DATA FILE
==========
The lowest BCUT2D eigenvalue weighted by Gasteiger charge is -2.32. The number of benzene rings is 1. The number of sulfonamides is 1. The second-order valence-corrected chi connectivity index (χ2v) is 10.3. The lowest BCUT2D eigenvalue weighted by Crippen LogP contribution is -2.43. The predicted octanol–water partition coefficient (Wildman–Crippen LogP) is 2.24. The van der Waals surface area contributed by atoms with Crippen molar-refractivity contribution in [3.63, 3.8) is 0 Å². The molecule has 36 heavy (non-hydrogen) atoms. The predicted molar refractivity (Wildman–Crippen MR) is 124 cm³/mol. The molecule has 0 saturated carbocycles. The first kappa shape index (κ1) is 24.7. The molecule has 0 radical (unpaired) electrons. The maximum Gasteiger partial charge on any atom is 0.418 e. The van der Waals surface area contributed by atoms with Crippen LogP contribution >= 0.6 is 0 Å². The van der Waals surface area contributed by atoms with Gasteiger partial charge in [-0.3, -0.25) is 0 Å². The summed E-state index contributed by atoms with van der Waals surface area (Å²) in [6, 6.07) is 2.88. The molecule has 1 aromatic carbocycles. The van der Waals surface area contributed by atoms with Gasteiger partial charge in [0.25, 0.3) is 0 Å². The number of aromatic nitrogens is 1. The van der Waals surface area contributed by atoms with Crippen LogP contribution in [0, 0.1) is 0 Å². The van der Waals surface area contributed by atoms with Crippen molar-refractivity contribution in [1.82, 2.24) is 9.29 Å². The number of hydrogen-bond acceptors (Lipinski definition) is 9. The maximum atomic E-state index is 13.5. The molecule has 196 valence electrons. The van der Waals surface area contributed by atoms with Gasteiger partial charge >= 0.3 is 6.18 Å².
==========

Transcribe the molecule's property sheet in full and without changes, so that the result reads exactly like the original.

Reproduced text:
The lowest BCUT2D eigenvalue weighted by Gasteiger charge is -2.32. The number of benzene rings is 1. The number of sulfonamides is 1. The second-order valence-corrected chi connectivity index (χ2v) is 10.3. The lowest BCUT2D eigenvalue weighted by Crippen LogP contribution is -2.43. The predicted octanol–water partition coefficient (Wildman–Crippen LogP) is 2.24. The van der Waals surface area contributed by atoms with Crippen molar-refractivity contribution in [3.63, 3.8) is 0 Å². The molecule has 36 heavy (non-hydrogen) atoms. The predicted molar refractivity (Wildman–Crippen MR) is 124 cm³/mol. The molecule has 0 saturated carbocycles. The first kappa shape index (κ1) is 24.7. The molecule has 0 radical (unpaired) electrons. The maximum Gasteiger partial charge on any atom is 0.418 e. The van der Waals surface area contributed by atoms with Crippen LogP contribution >= 0.6 is 0 Å². The van der Waals surface area contributed by atoms with Gasteiger partial charge in [-0.3, -0.25) is 0 Å². The summed E-state index contributed by atoms with van der Waals surface area (Å²) in [6, 6.07) is 2.88. The molecule has 1 aromatic carbocycles. The van der Waals surface area contributed by atoms with Gasteiger partial charge in [0.25, 0.3) is 0 Å². The number of aromatic nitrogens is 1. The van der Waals surface area contributed by atoms with Crippen LogP contribution in [0, 0.1) is 0 Å². The van der Waals surface area contributed by atoms with Crippen molar-refractivity contribution in [1.82, 2.24) is 9.29 Å². The number of hydrogen-bond acceptors (Lipinski definition) is 9. The maximum atomic E-state index is 13.5. The molecule has 196 valence electrons. The van der Waals surface area contributed by atoms with Gasteiger partial charge >= 0.3 is 6.18 Å².